I get that.

But it's the same as when I was a young girl watching Disney fairy tales and wishing for the day I would marry Prince Charming. Again...don't get me wrong. Marriage can be wonderful. can also be difficult, and something that you totally did not expect when you watched Cinderella ride off in the white sparkling carriage with P.C. (the poor guy didn't even have a name!).

The idea of what could be is many times eclipsed by the reality of what is.

My current reality of being a "woman at work" is complicated. It's making dinner, washing clothes, sweeping the floor for the umpteenth time, carving out time to exercise, baking a cake, toilet training, repairing clothing, making time for friends, making lunches, grocery shopping, running errands, balancing a budget, writing a blog, cleaning smeared poop off the minivan's seats (I literally just did this minutes ago), helping with homework, breaking up fights, planning date nights with the hubs, maintaining a vegetable garden, reading for pleasure and not just "how to's, volunteering at the kids' school or at church, cleaning marker off the wall, changing sheets (again!) can go on and on...and it does.

Something always needs to be done.

This reminds me of the time my six-year-old daughter announced, "Moms are no fun, because they have to do everything and bunch of blah, blah, blah."

Actually, I'm not sure I could have said it better myself.

Because honestly, this is the way I feel sometimes. Like I'm no fun. Like what I do is no fun. Let's face it, no one bounds out of bed in the morning and fist-pumps, "I get to clean the toilets today!"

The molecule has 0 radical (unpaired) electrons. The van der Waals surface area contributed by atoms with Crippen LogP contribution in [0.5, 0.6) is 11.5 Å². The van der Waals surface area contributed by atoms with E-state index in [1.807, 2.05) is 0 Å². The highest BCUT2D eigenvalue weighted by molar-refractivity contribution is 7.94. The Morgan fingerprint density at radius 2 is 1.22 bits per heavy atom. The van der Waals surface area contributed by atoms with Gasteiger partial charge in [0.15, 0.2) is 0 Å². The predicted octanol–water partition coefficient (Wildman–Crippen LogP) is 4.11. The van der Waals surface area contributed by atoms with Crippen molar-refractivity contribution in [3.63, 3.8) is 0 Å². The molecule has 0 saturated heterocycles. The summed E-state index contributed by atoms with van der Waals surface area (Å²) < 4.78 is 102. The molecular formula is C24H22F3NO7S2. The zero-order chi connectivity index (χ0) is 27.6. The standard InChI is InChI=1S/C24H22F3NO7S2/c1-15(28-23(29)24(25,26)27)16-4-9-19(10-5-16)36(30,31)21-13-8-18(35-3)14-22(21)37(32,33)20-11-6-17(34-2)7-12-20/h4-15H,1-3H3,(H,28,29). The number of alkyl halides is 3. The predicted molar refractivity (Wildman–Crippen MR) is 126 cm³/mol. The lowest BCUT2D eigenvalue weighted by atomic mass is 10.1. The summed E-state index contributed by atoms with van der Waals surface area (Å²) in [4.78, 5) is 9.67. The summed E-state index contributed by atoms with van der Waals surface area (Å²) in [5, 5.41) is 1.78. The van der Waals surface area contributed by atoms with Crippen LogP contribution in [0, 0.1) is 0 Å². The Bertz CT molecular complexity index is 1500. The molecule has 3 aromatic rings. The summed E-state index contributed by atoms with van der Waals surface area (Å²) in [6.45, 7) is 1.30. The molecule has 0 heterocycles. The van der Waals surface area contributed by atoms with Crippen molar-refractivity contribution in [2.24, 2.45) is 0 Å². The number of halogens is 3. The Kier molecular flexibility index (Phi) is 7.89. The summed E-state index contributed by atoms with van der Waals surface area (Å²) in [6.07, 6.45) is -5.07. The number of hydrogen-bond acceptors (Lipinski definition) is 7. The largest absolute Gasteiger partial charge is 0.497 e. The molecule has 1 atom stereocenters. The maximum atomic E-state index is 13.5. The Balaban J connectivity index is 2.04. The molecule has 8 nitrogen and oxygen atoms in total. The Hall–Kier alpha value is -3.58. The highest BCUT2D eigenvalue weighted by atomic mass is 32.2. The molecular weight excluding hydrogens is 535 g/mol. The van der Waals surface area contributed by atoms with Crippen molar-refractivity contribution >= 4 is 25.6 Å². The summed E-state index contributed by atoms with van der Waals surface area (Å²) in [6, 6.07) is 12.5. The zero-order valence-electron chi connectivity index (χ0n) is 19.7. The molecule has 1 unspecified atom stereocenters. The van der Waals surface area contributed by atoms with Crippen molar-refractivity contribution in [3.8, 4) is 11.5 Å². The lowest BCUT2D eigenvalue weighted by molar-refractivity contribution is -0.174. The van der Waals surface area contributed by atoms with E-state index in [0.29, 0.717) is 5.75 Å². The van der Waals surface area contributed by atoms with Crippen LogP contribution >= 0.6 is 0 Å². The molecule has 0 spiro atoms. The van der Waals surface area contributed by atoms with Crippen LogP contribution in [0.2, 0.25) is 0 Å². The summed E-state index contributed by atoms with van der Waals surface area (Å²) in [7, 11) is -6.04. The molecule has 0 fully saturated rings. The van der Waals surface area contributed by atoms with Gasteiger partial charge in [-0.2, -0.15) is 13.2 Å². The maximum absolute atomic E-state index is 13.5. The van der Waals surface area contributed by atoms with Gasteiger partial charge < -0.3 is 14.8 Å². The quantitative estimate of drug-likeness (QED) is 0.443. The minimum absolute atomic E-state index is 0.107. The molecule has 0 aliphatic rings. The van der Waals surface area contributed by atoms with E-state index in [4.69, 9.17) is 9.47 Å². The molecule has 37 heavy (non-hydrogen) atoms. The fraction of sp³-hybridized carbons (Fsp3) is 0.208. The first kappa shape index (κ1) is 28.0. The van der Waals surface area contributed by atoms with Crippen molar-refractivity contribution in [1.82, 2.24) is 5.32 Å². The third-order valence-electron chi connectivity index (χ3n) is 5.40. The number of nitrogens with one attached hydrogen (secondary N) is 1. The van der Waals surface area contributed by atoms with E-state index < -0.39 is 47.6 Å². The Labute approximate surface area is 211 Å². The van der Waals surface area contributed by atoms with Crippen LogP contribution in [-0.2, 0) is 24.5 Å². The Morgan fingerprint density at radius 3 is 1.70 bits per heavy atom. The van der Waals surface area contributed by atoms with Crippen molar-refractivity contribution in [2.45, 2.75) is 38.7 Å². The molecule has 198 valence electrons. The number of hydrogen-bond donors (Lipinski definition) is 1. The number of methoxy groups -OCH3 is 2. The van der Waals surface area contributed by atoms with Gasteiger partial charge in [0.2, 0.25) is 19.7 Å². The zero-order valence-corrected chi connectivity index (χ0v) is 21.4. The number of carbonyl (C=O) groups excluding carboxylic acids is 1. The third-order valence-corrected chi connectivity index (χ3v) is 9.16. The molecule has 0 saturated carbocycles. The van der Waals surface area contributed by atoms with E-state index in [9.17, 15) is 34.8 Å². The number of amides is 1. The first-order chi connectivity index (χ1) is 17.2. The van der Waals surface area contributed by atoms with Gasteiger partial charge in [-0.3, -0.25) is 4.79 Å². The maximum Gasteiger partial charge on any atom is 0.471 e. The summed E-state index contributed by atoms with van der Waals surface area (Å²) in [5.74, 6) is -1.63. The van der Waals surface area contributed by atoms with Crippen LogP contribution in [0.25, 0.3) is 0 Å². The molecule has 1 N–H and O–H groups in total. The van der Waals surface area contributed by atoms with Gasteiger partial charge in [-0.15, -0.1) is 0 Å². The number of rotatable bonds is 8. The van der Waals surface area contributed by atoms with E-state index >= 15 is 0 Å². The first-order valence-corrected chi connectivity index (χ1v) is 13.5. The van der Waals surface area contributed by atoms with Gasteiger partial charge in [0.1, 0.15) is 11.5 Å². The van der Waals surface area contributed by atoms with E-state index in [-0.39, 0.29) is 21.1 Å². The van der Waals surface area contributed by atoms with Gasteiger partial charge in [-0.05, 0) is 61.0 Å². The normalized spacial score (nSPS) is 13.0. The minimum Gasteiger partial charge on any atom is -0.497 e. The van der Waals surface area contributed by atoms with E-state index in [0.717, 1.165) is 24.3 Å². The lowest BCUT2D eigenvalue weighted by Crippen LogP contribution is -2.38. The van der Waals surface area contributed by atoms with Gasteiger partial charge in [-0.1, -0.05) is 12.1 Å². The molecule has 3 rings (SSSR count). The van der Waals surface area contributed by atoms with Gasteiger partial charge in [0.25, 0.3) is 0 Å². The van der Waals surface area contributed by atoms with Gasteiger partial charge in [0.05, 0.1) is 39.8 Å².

I actually loathe cleaning. I really do feel like I am too creative and intelligent to waste my efforts on drudgery like wiping out the microwave. This photo sums up exactly how I feel. needs to be done. And I'm at home while my husband is out there working hard for that paycheck.

It's that dreaded "D-word" again....Discipline! (I dislike that one just as much as the "P-word: Patience.")

I know that what I do is valuable. It's essential to my family's existence.

And maybe that's what is so hard about it all. They literally need me so much. While it's nice to be needed, sometimes the weight of it can crush you.

Unless you have the right attitude.

I'm working on that. I'm working on balancing everything so that I have time to do things I want to do in the midst of all the things I need to do.

It's not easy...not by a long shot.

But, it's doable. It's something worth working at.

And maybe that's the simple profoundness of my daughter's sign.

She gets it already.

To be a woman by definition is to work. It's what we do. It's who we are. It's how we love.

For me to see her grasp that concept at age 9, and to even find value and self-worth, identification and something to aspire to in that notion is a beautiful thing.

For me...for now....all the things I do day in and day out is part of being a "Women at Work!"

Just because I don't earn a paycheck for it doesn't make it any less valuable or important. And maybe how I go about doing it despite that lack makes it even more so.

So, whether you work in the home, or outside of it, whether you have three children or none, whether your a domestic diva or reluctant housekeeper, your work is important.

You're a woman!

Let's hear you roar!